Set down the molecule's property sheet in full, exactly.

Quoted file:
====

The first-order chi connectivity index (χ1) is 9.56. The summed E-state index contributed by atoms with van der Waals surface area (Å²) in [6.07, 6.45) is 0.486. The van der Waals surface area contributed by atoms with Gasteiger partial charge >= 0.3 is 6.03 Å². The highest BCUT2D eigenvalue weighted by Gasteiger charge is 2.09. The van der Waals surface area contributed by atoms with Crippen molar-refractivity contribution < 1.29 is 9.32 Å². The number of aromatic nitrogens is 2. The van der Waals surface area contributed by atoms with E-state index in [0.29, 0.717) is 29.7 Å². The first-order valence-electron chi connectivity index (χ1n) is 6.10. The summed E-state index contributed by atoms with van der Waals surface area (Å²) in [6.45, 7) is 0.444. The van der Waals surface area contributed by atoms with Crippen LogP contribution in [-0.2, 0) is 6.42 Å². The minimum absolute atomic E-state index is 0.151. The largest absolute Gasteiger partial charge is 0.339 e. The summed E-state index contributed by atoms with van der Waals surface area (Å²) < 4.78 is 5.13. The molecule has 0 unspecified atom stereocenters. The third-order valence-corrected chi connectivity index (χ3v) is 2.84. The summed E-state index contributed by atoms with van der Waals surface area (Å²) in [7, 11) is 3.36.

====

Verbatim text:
The first-order chi connectivity index (χ1) is 9.56. The summed E-state index contributed by atoms with van der Waals surface area (Å²) in [6.07, 6.45) is 0.486. The van der Waals surface area contributed by atoms with Gasteiger partial charge >= 0.3 is 6.03 Å². The highest BCUT2D eigenvalue weighted by Gasteiger charge is 2.09. The van der Waals surface area contributed by atoms with Crippen molar-refractivity contribution < 1.29 is 9.32 Å². The number of aromatic nitrogens is 2. The van der Waals surface area contributed by atoms with E-state index in [0.29, 0.717) is 29.7 Å². The first-order valence-electron chi connectivity index (χ1n) is 6.10. The summed E-state index contributed by atoms with van der Waals surface area (Å²) in [6.45, 7) is 0.444. The van der Waals surface area contributed by atoms with Crippen LogP contribution in [-0.2, 0) is 6.42 Å². The minimum absolute atomic E-state index is 0.151. The largest absolute Gasteiger partial charge is 0.339 e. The summed E-state index contributed by atoms with van der Waals surface area (Å²) < 4.78 is 5.13. The molecule has 0 unspecified atom stereocenters. The third-order valence-corrected chi connectivity index (χ3v) is 2.84. The summed E-state index contributed by atoms with van der Waals surface area (Å²) in [7, 11) is 3.36.